Sean Landsman

Prince Edward Island

Number of projects: During this period, NCC also funded the relinquishment of 82,313 acres (33,311 hectares) of timber rights outside the new Birch River Wildland Park in Alberta. These rights were cancelled by the provincial government and will only be re-issued for ecological purposes. 5

Land value: Land value is the fair market value as determined by independent appraisal. $243,200

Acres conserved: 223

Stewardship volunteers: 23

Conserving one of PEI’s last wild beaches

Sean Landsman

The Cascumpec Sandhills are part of a chain of near-shore islands that are often considered to be Prince Edward Island’s last true wilderness. And for more than a century, a parcel of land on the sandhills had belonged to the Oulton family.

This year, Ian Oulton donated 150 acres (61 hectares) of exceptional coastal habitat on the Cascumpec Sandhills to NCC.

NCC’s Cascumpec Sandhills property, and the neighbouring Conway Sandhills property, are part of a system of island barrier beaches on the northwest shore of PEI. The Cascumpec Sandhills are characterized by a sand dune ecosystem. Located in the globally significant Cascumpec Bay/Alberton Harbour Important Bird Area, this area provides an important staging area for waterfowl migration. It also provides critical nesting habitat for the endangered piping plover.  

Other notable shorebird species in the area also include:

  • black-bellied plover
  • ruddy turnstone
  • sanderling
  • semipalmated plover
  • semipalmated sandpiper

Conservation of this property was made possible through the Government of Canada’s Natural Areas Conservation Program. In addition, a portion of this project was donated to NCC under the Canadian government’s Ecological Gifts Program, which provides enhanced tax incentives for individuals or corporations donating ecologically significant land. American Friends of Nature Conservancy of Canada also contributed generously to this project.

Protecting critically important salt marsh habitat and coastal forest

Sean Landsman

At the mouth of the Haldimand River, west of Summerside, lies Abrams Village. NCC has conserved two properties containing coastal habitats here, including 49 acres (20 hectares) of intact salt marsh — rare habitat on PEI. The salt marsh provides vital habitat for many species of birds, including great blue heron, red-breasted merganser, American black duck, Nelson’s sparrow, willet, belted kingfisher and common goldeneye.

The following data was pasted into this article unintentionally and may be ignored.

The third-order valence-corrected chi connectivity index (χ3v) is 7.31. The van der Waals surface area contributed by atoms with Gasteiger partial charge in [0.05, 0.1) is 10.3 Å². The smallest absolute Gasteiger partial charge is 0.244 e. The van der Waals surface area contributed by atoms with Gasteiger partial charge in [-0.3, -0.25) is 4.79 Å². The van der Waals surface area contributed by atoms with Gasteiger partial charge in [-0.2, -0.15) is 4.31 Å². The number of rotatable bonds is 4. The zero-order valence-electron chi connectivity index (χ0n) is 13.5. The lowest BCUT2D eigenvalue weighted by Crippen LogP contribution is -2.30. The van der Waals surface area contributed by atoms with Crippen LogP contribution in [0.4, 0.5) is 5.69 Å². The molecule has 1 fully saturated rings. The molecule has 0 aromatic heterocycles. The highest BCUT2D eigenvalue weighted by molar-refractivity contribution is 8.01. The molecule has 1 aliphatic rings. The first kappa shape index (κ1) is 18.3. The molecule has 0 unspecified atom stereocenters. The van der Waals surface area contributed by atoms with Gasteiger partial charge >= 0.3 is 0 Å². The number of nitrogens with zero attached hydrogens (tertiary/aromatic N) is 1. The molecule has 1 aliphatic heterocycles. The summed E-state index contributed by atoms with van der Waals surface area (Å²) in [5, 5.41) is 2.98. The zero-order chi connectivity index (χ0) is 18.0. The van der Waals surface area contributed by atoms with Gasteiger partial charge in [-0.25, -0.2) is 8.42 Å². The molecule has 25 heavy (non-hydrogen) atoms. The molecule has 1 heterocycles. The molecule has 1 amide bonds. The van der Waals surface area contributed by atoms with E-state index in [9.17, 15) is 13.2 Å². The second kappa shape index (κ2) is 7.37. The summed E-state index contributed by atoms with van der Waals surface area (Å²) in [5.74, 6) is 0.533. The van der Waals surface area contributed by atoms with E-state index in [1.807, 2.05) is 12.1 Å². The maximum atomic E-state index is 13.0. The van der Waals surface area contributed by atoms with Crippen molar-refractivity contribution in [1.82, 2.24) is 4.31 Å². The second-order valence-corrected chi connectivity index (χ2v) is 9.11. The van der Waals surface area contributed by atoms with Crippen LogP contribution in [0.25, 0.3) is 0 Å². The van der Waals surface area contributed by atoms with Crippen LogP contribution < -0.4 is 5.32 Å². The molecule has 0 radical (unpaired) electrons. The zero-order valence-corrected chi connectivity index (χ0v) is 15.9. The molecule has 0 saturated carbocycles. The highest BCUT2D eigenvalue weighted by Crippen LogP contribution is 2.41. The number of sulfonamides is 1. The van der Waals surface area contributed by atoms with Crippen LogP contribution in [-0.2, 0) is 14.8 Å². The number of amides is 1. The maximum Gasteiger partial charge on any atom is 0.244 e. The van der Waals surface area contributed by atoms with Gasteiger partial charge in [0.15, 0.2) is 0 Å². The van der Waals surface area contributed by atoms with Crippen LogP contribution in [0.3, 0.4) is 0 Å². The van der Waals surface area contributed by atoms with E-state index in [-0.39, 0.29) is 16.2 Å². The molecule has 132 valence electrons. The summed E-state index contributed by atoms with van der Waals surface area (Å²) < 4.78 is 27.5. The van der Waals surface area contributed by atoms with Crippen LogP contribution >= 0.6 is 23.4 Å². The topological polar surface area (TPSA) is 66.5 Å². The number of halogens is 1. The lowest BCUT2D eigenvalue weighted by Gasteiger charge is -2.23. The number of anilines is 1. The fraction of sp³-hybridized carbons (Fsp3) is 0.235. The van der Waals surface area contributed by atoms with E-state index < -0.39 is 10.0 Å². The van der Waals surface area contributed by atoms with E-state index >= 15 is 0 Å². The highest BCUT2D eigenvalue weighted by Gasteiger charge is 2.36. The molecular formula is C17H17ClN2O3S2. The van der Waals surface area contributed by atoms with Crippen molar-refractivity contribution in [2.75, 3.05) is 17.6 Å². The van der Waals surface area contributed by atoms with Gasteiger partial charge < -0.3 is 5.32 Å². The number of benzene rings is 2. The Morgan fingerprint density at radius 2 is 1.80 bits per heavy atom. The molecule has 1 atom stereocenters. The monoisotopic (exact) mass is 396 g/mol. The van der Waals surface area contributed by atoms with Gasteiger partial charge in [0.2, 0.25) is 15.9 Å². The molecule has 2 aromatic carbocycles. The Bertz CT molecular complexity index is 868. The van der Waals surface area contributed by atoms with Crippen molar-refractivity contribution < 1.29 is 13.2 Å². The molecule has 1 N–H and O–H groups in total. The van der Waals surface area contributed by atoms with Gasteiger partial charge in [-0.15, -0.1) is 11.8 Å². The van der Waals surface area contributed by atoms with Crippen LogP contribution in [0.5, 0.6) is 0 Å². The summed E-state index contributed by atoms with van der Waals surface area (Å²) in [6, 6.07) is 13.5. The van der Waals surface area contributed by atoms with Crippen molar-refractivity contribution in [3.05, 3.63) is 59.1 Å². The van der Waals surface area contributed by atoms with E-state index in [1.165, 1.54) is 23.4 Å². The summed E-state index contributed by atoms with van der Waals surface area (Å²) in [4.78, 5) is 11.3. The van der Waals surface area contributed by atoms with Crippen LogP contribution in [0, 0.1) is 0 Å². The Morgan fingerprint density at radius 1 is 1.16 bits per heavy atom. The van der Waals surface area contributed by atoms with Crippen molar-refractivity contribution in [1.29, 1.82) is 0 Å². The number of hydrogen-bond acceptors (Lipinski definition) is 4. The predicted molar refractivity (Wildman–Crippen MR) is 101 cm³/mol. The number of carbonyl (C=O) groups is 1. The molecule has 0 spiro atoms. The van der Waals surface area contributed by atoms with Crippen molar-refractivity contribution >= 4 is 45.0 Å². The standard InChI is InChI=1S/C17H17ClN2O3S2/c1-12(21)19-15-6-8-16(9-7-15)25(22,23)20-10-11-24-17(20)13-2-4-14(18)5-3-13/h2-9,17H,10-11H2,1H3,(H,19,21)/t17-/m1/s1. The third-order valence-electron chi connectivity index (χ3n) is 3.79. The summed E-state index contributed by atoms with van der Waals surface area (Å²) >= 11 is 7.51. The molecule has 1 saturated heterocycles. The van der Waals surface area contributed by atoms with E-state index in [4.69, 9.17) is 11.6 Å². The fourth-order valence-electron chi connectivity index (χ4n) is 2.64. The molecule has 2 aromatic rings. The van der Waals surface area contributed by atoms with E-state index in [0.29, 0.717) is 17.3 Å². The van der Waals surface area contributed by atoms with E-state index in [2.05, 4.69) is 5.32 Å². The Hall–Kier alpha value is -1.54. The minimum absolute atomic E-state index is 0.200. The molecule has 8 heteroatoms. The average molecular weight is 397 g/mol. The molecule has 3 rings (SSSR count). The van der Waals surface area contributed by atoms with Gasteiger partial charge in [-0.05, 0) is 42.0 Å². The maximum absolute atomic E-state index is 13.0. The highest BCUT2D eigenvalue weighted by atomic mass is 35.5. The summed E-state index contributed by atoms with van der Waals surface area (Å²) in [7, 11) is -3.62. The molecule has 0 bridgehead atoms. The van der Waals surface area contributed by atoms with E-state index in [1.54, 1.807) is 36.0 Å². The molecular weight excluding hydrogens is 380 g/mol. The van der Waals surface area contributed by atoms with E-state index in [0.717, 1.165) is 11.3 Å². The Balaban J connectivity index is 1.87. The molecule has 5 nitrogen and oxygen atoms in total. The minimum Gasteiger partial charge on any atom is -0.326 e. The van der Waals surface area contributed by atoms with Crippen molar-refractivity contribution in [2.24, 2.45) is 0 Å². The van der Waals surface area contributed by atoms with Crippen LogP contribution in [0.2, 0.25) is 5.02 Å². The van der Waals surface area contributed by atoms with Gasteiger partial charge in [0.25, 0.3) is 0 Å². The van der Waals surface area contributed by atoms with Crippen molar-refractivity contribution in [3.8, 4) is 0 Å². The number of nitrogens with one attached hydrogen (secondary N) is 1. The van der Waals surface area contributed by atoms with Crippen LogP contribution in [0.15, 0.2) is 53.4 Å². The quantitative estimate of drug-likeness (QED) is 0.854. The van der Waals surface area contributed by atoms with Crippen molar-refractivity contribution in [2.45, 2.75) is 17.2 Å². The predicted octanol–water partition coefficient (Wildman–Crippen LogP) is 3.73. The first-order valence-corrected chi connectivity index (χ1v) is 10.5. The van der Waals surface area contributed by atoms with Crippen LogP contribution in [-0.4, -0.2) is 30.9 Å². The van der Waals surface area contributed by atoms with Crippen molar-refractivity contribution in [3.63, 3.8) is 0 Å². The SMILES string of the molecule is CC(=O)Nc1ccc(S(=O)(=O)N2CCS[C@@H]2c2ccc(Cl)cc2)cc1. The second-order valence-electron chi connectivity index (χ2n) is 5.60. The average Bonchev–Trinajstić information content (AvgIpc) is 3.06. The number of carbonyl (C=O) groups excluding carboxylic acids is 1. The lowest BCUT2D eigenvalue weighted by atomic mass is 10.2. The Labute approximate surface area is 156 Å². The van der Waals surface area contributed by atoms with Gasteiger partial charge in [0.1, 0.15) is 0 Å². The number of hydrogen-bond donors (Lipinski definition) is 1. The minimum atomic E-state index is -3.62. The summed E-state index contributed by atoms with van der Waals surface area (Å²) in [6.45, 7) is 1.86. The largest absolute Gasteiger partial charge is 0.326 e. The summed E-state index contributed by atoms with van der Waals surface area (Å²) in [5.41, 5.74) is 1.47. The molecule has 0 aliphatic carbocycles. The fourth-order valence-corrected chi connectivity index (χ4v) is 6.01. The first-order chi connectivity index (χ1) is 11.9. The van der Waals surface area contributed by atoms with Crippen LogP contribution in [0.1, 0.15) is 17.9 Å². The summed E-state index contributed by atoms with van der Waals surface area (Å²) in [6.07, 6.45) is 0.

Only one per cent of PEI’s landmass is made up of salt marshes, making them critically important areas for conservation. Intact salt marshes are some of the world’s most biologically productive and valuable ecosystems, as they support a large variety of birds, plants and marine life.

Salt marshes also played an important role in PEI’s history: salt marsh hay was a vital resource that helped pioneer families survive long winters by providing feed for their livestock. Many salt marshes in PEI have been diked, drained and converted to other land uses.

NCC’s newest properties at Abrams Village build on an existing NCC nature reserve. In addition to their important natural values, these properties provide a buffer to storm surges, which are expected to increase in number as a result of climate change. NCC has also protected lands around the salt marsh to allow this habitat to shift in responses to rising sea levels.

Gathering up garbage galore

Sean Landsman

In three hours, more than 1,040 kilograms of garbage were cleaned off the Percival River Nature Reserve shoreline during NCC’s Garbage Run event in October.

Working between tides, seven Conservation Volunteers and three NCC staff lugged 28 tires and countless lengths of rope and buoys from the beach.

The Percival River is a tidal river, so a lot of marine garbage, such as netting, plastics and even tires, gets swept ashore.

During the clean-up, volunteers also conducted a waterfowl survey. They recorded 10 surf scoters, two bald eagles, five Caspian terns, 14 black-backed gulls and one greater yellow legs.

NCC’s nature reserves on the Cascumpec Sandhills and the Conway Sandhills, in northwest PEI, are part of a 50-kilometre-long coastline of barrier beaches, sand dunes and wetlands. They are also one of the most ecologically significant coastal dune ecosystems in eastern Canada.